Category Archives: Objective-C

Swift Set vs NSMutableSet

As of Swift 1.2 there is a native Set<> type in the standard library, see Swift 1.2 and Xcode 6.3 beta.

New native Set data structure — An unordered collection of unique elements that bridges with NSSet and provides value semantics like Array and Dictionary.

It sounded great. Another thing added to the done list.

Beware though, Swift’s Set and Objective-C’s NSSet and NSMutableSet have fundamental differences.

Just to not keep you waiting for the punchline. Set’s insert is actually an upsert (insert or update) operation. Other methods, like union and unionInPlace are also updating the existing elements if they were already in the set.

Different function names are not an issue, e.g. NSMutableSet has -addObject:, Set has insert(_:). So far so good.

Let’s check out the documentation.

NSMutableSet
- addObject:
Adds a given object to the set, if it is not already a member.

Set
insert(_:)
Insert a member into the set.

Is there even a difference? It’s not apparent at first, but there is a huge discrepancy. Let’s check it out with a small code.


class Foo: Hashable, CustomStringConvertible {
  let value: Int
  //Additional Information
  let addInf: Int
  init(value: Int, addInf: Int) {
    self.value = value
    self.addInf = addInf
  }
  var hashValue: Int {
    return value.hashValue
  }
  var description: String {
    return "{Foo, v:\(value), a:\(addInf)}"
  }
}

func ==(lhs: Foo, rhs: Foo) -> Bool {
  return lhs.value == rhs.value
}

I use Swift 2 here. You can copy the above code into a Playground.

To finish the experiment run the remaining code.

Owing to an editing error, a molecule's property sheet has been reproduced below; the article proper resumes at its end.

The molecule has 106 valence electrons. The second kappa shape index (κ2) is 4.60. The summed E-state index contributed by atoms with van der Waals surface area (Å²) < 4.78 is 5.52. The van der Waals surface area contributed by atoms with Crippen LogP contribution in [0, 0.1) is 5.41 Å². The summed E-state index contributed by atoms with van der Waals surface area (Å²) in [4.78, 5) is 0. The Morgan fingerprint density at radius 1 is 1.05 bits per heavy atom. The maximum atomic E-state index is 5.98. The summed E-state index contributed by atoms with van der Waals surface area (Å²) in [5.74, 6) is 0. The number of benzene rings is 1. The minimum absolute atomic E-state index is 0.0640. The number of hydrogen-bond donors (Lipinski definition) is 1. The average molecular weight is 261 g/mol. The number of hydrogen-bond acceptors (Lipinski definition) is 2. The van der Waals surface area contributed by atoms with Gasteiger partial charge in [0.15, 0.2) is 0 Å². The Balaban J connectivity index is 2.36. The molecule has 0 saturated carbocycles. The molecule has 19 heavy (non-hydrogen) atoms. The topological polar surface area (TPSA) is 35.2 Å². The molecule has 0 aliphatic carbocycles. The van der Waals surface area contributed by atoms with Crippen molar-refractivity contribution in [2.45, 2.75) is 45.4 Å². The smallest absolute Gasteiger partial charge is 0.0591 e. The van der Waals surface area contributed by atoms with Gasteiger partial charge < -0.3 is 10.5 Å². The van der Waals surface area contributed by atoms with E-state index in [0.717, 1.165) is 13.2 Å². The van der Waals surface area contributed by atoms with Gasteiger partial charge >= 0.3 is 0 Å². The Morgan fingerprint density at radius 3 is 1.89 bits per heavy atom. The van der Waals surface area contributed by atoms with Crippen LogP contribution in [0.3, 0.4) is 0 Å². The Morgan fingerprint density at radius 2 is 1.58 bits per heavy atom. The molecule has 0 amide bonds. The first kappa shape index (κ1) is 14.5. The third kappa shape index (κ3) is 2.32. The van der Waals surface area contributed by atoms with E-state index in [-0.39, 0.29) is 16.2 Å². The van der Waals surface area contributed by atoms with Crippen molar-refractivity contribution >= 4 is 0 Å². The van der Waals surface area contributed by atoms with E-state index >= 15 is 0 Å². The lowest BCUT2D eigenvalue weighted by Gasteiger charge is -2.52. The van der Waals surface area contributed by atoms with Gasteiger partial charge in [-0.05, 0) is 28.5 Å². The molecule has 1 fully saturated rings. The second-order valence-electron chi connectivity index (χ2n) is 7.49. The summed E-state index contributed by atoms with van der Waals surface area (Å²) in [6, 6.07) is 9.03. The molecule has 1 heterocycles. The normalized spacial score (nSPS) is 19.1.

var s = Set()
// []
s.insert(Foo(value: 1, addInf: 100))
// {{value 1, addInf 100}} 
print(s)
// "[{Foo, v:1, a:100}]\n"
s.contains(Foo(value: 1, addInf: 100))
// true
s.contains(Foo(value: 1, addInf: 200))
// true
// Everything is okay so far.
s.insert(Foo(value: 1, addInf: 200))
// {{value 1, addInf 200}}
print(s)
// "[{Foo, v:1, a:200}]\n"
// Should have printed "[{Foo, v:1, a:100}]\n"!

These results shed light on the meaning of the short documentation.

Insert a member into the set.

It always inserts the element, even if it means it overwrites the existing element in the Set. It's not an insert it's an upsert (insert or update).

It's hard to pinpoint why this is a problem. Maybe it's not, I just got used to other kinds of APIs, like the C++ STL.
One fact is that it ruins a type of algorithm which I like to use. I now have to check for containment before every insert, which ruins the readability of the code. So I definitely got burned by this. (A simple solution to the latter is adding a checking insert function to the Set with an extension.)

I still got the feeling that this new API is wrong. I opened a bug report 24101520 about it. We will see whether this is a bug or a feature.

Just for the sake of completeness I included the NSMutableSet version too below.


@objc class Foo2: NSObject {
  let value: Int
  let addInf: Int
  init(value: Int, addInf: Int) {
    self.value = value
    self.addInf = addInf
  }
  override var hashValue: Int {
    return value.hashValue
  }
  override var hash: Int {
    return value.hashValue
  }
  override func isEqual(object: AnyObject?) -> Bool {
    if let object = object as? Foo2 {
      return value == object.value
    } else {
      return false
    }
  }
  override var description: String {
    return "{Foo, v:\(value), a:\(addInf)}"
  }
}

func ==(lhs: Foo2, rhs: Foo2) -> Bool {
    return lhs.value == rhs.value
}

And the evaluation.


var r = NSMutableSet()
// {()}
r.addObject(Foo2(value: 1, addInf: 100))
// {{NSObject, value 1, addInf 100}}
print(r)
// "{(\n    {Foo, v:1, a:100}\n)}\n"
r.containsObject(Foo2(value: 1, addInf: 100))
// true
r.containsObject(Foo2(value: 1, addInf: 200))
// true
r.addObject(Foo2(value: 1, addInf: 200))
// {{NSObject, value 1, addInf 100}}
print(r)
// "{(\n    {Foo, v:1, a:100}\n)}\n"
// Prints what one expects. No update here.